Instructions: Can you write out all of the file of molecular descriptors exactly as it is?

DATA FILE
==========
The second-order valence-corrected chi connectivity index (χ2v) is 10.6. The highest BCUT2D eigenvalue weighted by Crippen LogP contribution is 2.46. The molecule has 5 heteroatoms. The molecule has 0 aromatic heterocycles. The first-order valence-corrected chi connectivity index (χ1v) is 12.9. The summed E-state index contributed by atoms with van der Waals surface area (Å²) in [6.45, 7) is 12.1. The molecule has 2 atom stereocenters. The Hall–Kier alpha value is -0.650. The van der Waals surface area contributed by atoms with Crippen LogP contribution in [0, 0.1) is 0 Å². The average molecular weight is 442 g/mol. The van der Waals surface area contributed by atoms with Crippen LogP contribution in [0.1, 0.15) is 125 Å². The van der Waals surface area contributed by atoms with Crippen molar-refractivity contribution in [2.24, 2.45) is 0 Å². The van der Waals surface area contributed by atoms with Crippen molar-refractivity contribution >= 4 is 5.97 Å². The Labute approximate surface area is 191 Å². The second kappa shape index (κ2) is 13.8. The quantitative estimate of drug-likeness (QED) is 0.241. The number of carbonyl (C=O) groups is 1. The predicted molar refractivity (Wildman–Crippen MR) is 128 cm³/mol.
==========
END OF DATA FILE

The second-order valence-corrected chi connectivity index (χ2v) is 10.6. The highest BCUT2D eigenvalue weighted by Crippen LogP contribution is 2.46. The molecule has 5 heteroatoms. The molecule has 0 aromatic heterocycles. The first-order valence-corrected chi connectivity index (χ1v) is 12.9. The summed E-state index contributed by atoms with van der Waals surface area (Å²) in [6.45, 7) is 12.1. The molecule has 2 atom stereocenters. The Hall–Kier alpha value is -0.650. The van der Waals surface area contributed by atoms with Crippen LogP contribution in [0, 0.1) is 0 Å². The average molecular weight is 442 g/mol. The van der Waals surface area contributed by atoms with Crippen LogP contribution in [0.1, 0.15) is 125 Å². The van der Waals surface area contributed by atoms with Crippen molar-refractivity contribution in [2.24, 2.45) is 0 Å². The van der Waals surface area contributed by atoms with Crippen molar-refractivity contribution >= 4 is 5.97 Å². The Labute approximate surface area is 191 Å². The second kappa shape index (κ2) is 13.8. The quantitative estimate of drug-likeness (QED) is 0.241. The number of carbonyl (C=O) groups is 1. The predicted molar refractivity (Wildman–Crippen MR) is 128 cm³/mol.